Although it’s pretty sad that many of us weren’t taught that bits of paper and uneaten lunches go into one of the hundreds of trash cans situated throughout the uni.

Without me and the fleet of disposal experts, La Trobe would be a pretty dirty place. Yes, it’s my job to clean the cups, but c’mon now we don’t even serve chicken wings or apples for that matter, be a little responsible and discard your manky food scraps. Also, apply elsewhere, a little spit shine on the world is always welcome.

Black is Always in Fashion

Clover Coffee

Our slow Saturdays are often spent in a café, hovering over some sort of eggy dish whilst nursing a hangover in the company of equals. The conversations don’t differ, make fun of the boss, the creep on the tram and evaluate the quality of food and drink.

As our palettes refine from the abundance of fine food we are faced with a new challenge which will hopefully make those breakfasts last just that little bit longer.

The challenge, you say? Black-filtered coffee.

Even though black has always gone down well in Melbourne, this diluted, Septic version of espresso has got to have a lot going on before our European taste buds jump on board.

Lately syphons, clovers, cold drip coffee makers and pour overs have been taking up space on the coffee counter. They are the new tools for a completely different way to enjoy a morning cuppa.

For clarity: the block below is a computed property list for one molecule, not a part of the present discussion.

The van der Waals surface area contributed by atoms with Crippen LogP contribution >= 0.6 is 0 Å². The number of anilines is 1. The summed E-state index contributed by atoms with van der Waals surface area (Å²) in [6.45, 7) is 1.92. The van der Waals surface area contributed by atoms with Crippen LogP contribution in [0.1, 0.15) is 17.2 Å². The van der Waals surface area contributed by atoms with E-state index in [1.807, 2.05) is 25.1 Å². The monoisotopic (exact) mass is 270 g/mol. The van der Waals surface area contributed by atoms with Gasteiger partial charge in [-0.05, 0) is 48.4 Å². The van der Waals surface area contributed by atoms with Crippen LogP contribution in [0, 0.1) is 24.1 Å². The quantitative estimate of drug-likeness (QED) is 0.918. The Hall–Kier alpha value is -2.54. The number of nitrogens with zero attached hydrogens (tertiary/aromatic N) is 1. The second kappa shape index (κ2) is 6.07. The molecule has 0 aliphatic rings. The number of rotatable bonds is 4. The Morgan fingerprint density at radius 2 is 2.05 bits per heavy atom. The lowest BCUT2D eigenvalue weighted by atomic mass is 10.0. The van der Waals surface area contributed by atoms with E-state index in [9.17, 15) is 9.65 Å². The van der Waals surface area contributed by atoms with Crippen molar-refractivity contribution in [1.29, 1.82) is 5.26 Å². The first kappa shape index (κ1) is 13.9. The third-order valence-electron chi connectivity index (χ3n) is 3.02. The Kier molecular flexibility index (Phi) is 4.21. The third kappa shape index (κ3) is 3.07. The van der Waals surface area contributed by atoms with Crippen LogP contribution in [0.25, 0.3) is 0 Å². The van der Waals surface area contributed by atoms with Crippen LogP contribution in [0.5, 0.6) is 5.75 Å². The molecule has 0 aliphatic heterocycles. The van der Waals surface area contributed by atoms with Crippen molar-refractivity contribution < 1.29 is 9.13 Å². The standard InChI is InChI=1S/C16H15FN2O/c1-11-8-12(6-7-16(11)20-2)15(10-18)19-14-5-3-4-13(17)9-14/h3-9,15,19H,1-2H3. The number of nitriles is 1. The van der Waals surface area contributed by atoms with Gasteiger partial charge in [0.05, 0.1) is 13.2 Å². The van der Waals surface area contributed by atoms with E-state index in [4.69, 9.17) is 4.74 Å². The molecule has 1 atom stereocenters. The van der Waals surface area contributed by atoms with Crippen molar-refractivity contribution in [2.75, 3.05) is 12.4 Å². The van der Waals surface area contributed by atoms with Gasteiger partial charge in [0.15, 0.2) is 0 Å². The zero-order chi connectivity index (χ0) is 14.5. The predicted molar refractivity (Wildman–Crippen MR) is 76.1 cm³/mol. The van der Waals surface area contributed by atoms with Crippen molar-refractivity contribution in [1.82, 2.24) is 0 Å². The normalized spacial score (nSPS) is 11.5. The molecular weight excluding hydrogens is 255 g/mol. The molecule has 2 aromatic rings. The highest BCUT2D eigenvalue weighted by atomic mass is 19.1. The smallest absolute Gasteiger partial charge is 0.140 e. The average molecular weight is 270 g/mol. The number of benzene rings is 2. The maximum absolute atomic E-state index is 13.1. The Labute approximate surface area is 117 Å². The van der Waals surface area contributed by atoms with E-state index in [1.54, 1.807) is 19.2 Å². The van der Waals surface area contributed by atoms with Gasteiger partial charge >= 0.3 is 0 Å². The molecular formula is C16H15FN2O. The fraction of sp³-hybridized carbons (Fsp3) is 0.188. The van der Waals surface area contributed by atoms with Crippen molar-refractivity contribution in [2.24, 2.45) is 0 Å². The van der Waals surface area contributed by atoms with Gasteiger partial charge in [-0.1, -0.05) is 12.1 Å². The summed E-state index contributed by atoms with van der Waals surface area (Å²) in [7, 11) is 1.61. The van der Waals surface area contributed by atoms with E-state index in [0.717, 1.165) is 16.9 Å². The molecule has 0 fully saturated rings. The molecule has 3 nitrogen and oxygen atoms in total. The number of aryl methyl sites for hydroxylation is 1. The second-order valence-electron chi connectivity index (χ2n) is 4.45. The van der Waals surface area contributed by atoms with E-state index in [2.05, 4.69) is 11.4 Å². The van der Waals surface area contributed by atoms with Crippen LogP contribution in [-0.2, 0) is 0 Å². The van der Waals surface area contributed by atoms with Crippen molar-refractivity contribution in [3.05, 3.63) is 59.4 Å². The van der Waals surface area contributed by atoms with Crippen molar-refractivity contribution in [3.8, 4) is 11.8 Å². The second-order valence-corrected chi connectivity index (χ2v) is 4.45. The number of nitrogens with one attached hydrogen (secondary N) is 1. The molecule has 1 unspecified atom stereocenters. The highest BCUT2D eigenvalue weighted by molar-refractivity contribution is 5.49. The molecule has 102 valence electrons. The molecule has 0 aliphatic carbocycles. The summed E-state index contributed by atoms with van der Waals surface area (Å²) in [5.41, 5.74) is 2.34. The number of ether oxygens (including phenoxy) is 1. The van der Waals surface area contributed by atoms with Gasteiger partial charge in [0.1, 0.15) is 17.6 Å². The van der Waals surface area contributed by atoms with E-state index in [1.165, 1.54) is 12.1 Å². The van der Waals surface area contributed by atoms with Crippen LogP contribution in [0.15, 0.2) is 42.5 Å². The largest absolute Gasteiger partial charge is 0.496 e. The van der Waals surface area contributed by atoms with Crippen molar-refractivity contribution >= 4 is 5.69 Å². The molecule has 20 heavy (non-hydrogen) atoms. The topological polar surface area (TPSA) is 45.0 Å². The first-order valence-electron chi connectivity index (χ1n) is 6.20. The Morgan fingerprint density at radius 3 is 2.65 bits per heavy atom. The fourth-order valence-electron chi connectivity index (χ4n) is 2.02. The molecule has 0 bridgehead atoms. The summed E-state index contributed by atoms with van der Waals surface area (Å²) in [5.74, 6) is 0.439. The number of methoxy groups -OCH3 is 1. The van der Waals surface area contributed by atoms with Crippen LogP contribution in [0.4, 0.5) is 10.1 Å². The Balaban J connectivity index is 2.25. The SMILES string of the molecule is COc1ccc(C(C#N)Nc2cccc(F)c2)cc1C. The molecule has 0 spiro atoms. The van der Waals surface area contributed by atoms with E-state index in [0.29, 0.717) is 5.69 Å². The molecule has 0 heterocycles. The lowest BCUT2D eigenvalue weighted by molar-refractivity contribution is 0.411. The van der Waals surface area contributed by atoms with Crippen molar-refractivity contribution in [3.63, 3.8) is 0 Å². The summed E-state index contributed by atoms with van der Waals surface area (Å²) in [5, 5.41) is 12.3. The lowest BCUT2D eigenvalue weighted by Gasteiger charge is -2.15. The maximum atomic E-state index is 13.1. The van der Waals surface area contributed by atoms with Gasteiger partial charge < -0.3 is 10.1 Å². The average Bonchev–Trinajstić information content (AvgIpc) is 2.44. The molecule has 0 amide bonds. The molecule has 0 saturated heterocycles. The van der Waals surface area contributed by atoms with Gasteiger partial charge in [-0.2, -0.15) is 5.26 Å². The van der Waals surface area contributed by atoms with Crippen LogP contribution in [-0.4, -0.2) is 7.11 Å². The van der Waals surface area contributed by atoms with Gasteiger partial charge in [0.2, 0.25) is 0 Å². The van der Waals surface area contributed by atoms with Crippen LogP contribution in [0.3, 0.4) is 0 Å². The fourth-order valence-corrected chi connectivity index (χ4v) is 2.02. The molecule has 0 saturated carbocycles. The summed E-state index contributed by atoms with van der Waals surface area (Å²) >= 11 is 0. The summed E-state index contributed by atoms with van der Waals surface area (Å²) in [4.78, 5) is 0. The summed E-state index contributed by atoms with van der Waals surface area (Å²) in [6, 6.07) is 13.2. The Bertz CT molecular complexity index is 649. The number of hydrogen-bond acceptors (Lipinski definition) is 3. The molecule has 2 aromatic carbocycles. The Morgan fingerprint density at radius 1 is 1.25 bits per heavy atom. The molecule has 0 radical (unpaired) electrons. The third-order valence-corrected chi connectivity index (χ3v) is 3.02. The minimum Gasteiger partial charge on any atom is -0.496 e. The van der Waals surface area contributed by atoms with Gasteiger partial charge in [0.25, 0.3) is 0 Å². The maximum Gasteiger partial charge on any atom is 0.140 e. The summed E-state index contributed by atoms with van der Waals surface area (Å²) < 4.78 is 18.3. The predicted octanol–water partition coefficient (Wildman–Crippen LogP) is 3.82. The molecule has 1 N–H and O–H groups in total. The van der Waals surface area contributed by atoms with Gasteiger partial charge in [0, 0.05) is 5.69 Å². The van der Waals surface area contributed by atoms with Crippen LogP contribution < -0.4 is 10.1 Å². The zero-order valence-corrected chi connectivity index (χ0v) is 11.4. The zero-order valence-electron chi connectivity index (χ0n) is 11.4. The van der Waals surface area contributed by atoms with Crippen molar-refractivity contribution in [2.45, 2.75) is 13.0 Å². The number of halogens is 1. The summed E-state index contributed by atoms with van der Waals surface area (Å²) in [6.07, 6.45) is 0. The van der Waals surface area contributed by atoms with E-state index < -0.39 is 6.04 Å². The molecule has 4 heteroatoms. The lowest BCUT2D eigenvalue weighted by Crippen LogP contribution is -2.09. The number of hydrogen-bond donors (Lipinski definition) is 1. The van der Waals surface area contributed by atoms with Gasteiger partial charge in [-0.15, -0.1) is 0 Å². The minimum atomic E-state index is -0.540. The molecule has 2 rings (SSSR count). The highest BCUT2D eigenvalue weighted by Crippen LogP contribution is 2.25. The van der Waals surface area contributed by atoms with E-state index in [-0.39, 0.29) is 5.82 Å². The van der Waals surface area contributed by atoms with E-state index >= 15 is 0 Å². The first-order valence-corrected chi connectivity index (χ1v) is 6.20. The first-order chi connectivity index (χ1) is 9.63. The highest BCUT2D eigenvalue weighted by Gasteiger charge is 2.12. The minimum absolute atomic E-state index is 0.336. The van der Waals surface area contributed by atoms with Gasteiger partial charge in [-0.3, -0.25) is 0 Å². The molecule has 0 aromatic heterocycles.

Noticed the freshly sponged blackboards that border the walls in many cafés? They used to showcase food, but now house blends, single origins and estates are listed for fare.

The equipment not only produce cups of black coffee but they extract the bean in a way that makes it possible to taste every single flavour within your little glass cup. The lingering lemon myrtle from an Ethiopian Yirgacheffe is powerful enough to make you re-think the bircher and go after some smoked salmon.

Sipping a fine coffee with a morning meal, is much like indulging with wine at dinner. The flavours compliment your dish and you get a background of where your hand picked cup came from.

Proud Mary, Brother Baba Budan, St Ali, Auction Rooms and Market Lane are a few establishments offering this very different approach to appreciate coffee. All of them have incorporated at least one new tool and are constantly changing their menu to offer a variety of different coffees throughout the week.